10 things you need to know today: July 29, 2018

California's Carr Fire kills 2 children and their great-grandmother, Giuliani says Cohen's tapes prove Mueller's 'investigation is going nowhere,' and more

A view of cars that were destroyed by the Carr Fire on July 27, 2018 in Redding, California.
(Image credit: Justin Sullivan/Getty Images)

1. California's Carr Fire kills 2 children and their great-grandmother

California's Carr Fire grew from 48,000 to 80,000 acres Saturday and claimed the lives of three more people. James Roberts, 5, and Emily Roberts, 4, were trapped by a wall of flames with their great-grandmother, Melody Bledsoe, 70, on their family's property near Redding. Two firefighters were previously killed by the blaze, one, Ray Smith, a bulldozer operator who was clearing vegetation, and the other, Jeremy Stoke, a Redding fire inspector. More than a dozen other people are missing. Two other fires started about 100 miles southwest of Redding Friday, and California is dealing with a total of 14 large wildfires in locations across the state.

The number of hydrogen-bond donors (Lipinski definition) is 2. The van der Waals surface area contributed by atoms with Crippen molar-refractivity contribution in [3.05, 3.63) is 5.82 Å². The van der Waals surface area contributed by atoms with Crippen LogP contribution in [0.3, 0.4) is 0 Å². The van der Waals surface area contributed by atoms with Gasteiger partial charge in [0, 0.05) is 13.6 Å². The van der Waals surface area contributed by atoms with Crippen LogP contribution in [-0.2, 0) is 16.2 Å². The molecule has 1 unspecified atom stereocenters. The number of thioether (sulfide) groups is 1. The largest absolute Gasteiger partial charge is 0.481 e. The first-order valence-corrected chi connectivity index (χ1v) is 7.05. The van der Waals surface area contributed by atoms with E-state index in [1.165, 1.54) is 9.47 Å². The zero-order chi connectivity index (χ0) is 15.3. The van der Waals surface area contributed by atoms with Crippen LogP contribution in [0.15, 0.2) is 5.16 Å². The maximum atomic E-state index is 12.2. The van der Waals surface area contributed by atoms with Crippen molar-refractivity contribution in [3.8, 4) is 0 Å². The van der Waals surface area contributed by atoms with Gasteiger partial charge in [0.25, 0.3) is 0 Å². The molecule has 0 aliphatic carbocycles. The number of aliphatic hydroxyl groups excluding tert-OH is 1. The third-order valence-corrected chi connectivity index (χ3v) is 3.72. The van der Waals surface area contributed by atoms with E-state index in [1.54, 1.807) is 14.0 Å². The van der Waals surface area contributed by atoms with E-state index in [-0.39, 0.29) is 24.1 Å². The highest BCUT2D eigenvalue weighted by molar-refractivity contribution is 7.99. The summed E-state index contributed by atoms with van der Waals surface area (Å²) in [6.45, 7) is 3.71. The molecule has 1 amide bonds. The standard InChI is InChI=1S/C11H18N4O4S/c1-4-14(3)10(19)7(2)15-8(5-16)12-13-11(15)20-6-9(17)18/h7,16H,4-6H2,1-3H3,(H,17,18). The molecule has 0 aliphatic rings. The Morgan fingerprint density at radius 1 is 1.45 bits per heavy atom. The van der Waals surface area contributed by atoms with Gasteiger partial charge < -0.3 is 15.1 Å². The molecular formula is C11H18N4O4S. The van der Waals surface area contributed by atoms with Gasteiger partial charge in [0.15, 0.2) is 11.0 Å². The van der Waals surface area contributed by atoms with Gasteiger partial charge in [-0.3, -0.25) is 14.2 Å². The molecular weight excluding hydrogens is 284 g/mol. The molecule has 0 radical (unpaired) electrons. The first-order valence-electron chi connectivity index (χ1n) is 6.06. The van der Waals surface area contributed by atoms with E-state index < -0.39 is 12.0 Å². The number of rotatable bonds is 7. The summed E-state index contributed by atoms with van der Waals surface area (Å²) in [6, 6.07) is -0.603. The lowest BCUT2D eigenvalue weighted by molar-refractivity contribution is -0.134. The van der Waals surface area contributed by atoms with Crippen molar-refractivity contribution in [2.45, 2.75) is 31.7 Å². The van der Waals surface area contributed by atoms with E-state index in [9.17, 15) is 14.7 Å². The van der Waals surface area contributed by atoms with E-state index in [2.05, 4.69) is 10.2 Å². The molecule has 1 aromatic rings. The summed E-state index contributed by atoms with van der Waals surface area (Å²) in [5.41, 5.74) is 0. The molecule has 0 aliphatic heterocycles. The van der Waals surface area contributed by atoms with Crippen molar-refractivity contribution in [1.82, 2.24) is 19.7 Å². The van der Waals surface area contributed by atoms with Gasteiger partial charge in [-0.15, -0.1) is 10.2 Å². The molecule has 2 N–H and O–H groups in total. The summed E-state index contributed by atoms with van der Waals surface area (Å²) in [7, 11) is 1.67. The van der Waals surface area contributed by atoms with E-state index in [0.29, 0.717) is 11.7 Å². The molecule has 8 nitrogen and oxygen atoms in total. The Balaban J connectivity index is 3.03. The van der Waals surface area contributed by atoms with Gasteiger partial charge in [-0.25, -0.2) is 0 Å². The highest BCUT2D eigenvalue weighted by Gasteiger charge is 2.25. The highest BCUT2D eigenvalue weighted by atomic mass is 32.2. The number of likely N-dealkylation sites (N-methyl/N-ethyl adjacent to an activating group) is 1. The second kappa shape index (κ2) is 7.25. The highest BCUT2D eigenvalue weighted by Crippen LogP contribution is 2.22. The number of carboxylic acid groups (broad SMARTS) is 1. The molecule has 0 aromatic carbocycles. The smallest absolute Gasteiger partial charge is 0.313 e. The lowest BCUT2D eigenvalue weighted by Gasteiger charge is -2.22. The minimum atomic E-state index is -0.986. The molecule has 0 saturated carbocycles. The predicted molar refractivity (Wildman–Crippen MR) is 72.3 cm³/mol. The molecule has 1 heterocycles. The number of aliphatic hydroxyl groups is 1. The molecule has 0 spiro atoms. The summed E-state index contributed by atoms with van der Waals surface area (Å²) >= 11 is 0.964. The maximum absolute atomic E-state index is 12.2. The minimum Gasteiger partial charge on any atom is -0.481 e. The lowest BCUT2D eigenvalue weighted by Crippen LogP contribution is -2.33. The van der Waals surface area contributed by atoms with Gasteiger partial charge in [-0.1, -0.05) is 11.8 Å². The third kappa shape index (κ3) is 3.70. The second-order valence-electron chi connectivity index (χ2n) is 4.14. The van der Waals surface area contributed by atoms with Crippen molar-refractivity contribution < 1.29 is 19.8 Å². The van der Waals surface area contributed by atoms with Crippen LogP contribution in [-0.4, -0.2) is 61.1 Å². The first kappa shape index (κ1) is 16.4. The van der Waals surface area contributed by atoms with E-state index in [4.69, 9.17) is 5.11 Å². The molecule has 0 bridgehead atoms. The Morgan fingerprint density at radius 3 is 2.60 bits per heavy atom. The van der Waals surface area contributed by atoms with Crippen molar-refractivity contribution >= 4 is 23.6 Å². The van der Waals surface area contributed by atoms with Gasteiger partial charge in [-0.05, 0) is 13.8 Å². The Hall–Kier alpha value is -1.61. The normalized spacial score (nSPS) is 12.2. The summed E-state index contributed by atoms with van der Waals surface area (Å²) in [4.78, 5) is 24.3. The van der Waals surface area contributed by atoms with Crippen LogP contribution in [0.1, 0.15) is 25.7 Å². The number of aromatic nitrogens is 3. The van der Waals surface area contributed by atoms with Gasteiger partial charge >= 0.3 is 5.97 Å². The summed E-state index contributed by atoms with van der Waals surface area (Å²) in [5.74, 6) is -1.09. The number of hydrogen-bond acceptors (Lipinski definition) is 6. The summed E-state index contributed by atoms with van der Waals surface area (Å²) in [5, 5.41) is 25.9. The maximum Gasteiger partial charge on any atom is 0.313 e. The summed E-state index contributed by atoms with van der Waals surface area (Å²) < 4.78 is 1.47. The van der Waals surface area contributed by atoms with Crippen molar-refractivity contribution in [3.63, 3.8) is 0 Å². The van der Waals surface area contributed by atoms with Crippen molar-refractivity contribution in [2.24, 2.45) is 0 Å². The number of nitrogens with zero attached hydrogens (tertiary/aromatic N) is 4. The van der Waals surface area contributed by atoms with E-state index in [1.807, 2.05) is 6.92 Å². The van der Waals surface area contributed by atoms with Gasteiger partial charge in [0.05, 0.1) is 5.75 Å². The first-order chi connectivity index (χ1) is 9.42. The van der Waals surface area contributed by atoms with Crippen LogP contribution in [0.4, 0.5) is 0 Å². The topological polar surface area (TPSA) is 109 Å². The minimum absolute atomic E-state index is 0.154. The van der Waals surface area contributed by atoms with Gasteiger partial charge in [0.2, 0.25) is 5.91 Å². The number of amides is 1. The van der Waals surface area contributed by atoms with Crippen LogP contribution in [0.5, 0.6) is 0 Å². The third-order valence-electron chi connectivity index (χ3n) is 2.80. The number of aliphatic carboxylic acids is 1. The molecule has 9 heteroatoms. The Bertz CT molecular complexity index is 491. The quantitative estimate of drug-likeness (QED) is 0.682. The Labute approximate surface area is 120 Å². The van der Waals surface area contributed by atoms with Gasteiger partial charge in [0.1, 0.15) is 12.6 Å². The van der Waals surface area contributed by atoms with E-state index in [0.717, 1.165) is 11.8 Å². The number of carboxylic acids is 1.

CBS News The Week

2. Giuliani says Cohen's tapes prove Mueller's 'investigation is going nowhere'

The secret recordings of President Trump made by his former personal attorney, Michael Cohen, prove Special Counsel Robert Mueller's "investigation is going nowhere," Trump's current personal attorney, Rudy Giuliani, argued Sunday. "Donald Trump didn't do anything wrong; he didn't commit a crime of any kind," Giuliani said on an early morning radio appearance on New York's AM 970. "This is exactly what the president has always said it is, whether he meant it or not, this is turning out to be a witch hunt."

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The Hill ABC News